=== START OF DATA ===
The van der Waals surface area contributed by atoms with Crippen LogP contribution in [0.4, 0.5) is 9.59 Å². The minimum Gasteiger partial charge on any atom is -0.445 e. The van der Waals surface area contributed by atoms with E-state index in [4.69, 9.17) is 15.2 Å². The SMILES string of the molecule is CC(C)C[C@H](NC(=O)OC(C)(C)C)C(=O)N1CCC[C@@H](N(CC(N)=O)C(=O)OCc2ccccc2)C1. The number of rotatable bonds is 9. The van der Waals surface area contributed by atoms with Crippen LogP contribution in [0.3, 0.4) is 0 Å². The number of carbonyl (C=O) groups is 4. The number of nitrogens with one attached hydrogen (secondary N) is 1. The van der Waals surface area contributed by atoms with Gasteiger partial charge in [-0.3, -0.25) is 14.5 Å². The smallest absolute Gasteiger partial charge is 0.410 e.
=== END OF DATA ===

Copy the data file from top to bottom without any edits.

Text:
The van der Waals surface area contributed by atoms with Crippen LogP contribution in [0.4, 0.5) is 9.59 Å². The minimum Gasteiger partial charge on any atom is -0.445 e. The van der Waals surface area contributed by atoms with E-state index in [4.69, 9.17) is 15.2 Å². The SMILES string of the molecule is CC(C)C[C@H](NC(=O)OC(C)(C)C)C(=O)N1CCC[C@@H](N(CC(N)=O)C(=O)OCc2ccccc2)C1. The number of rotatable bonds is 9. The van der Waals surface area contributed by atoms with Crippen LogP contribution in [0.3, 0.4) is 0 Å². The number of carbonyl (C=O) groups is 4. The number of nitrogens with one attached hydrogen (secondary N) is 1. The van der Waals surface area contributed by atoms with Gasteiger partial charge in [-0.3, -0.25) is 14.5 Å². The smallest absolute Gasteiger partial charge is 0.410 e.